Patterns of Recovery from Severe Mental Illness: A Pilot Study of Outcomes
- Author(s): Miller, Leonard
- Brown, Timothy T.
- Pilon, David
- Scheffler, Richard M.
- Davis, Monica
- et al.
Published Web Locationhttps://doi.org/10.1007/s10597-009-9211-x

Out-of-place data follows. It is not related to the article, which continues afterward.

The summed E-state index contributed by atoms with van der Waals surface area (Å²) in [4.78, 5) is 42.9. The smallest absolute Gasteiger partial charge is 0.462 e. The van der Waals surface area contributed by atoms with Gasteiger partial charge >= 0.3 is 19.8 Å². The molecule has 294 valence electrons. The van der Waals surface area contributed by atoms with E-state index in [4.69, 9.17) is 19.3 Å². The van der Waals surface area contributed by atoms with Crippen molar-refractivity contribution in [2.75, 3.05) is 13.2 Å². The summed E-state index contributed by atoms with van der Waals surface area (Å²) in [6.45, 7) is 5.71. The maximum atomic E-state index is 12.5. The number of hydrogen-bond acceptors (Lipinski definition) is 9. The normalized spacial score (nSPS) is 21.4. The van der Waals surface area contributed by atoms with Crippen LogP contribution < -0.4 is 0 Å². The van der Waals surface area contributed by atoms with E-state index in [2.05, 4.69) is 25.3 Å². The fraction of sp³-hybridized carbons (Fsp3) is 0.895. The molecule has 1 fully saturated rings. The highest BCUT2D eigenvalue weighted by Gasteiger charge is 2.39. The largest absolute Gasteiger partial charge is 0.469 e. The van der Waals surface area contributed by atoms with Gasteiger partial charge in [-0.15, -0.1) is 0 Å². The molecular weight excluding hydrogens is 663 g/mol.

We performed a pilot study examining the patterns of recovery from severe mental illness in a model integrated service delivery system using measures from the Milestones of Recovery Scale (MORS), a valid and reliable measure of recovery outcomes which ranges from 1 to 8 (8 levels). For purposes of presentation, we constructed an aggregate MORS (6 levels) where the levels are described as follows: (1) extreme risk; (2) unengaged, poorly self-coordinating; (3) engaged, poorly self-coordinating; (4) coping and rehabilitating; (5) early recovery, and (6) self reliant. We analyzed MORS data on individuals followed over time from The Village in Long Beach, California (658 observations). Using Markov Chains, we estimated origin-destination transition probabilities, simulating recovery outcomes for 100 months. Our models suggest that after 12 months only 8% of “extreme risk” clients remain such. Over 40% have moved to “engaged, poorly self-coordinating.” After 2 years, almost half of the initial “extreme Risk” clients are “coping/rehabilitating”, “early recovery” or “Self reliant.” Most gains occur within 2 years.